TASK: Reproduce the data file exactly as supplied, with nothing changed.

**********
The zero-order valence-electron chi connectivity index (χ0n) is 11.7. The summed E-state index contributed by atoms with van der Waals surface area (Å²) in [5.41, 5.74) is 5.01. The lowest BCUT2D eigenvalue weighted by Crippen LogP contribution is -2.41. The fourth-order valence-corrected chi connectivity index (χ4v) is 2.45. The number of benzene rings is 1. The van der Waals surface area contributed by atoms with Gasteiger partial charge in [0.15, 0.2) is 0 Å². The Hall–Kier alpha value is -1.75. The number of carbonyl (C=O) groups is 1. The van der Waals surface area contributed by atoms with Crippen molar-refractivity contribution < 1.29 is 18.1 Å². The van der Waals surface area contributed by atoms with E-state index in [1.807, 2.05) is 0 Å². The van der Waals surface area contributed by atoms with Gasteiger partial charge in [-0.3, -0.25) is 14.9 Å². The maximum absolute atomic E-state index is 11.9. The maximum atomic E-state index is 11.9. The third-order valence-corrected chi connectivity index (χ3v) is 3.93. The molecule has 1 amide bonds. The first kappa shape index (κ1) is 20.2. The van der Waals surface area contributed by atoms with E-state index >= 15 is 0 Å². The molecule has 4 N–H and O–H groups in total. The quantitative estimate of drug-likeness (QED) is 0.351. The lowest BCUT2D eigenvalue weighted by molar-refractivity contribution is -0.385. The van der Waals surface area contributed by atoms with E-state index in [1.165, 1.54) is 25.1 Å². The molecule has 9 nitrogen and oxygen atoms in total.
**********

The zero-order valence-electron chi connectivity index (χ0n) is 11.7. The summed E-state index contributed by atoms with van der Waals surface area (Å²) in [5.41, 5.74) is 5.01. The lowest BCUT2D eigenvalue weighted by Crippen LogP contribution is -2.41. The fourth-order valence-corrected chi connectivity index (χ4v) is 2.45. The number of benzene rings is 1. The van der Waals surface area contributed by atoms with Gasteiger partial charge in [0.15, 0.2) is 0 Å². The Hall–Kier alpha value is -1.75. The number of carbonyl (C=O) groups is 1. The van der Waals surface area contributed by atoms with Crippen molar-refractivity contribution < 1.29 is 18.1 Å². The van der Waals surface area contributed by atoms with E-state index in [1.807, 2.05) is 0 Å². The van der Waals surface area contributed by atoms with Gasteiger partial charge in [-0.3, -0.25) is 14.9 Å². The maximum absolute atomic E-state index is 11.9. The maximum atomic E-state index is 11.9. The third-order valence-corrected chi connectivity index (χ3v) is 3.93. The molecule has 1 amide bonds. The first kappa shape index (κ1) is 20.2. The van der Waals surface area contributed by atoms with E-state index >= 15 is 0 Å². The molecule has 4 N–H and O–H groups in total. The quantitative estimate of drug-likeness (QED) is 0.351. The lowest BCUT2D eigenvalue weighted by molar-refractivity contribution is -0.385. The van der Waals surface area contributed by atoms with E-state index in [1.165, 1.54) is 25.1 Å². The molecule has 9 nitrogen and oxygen atoms in total.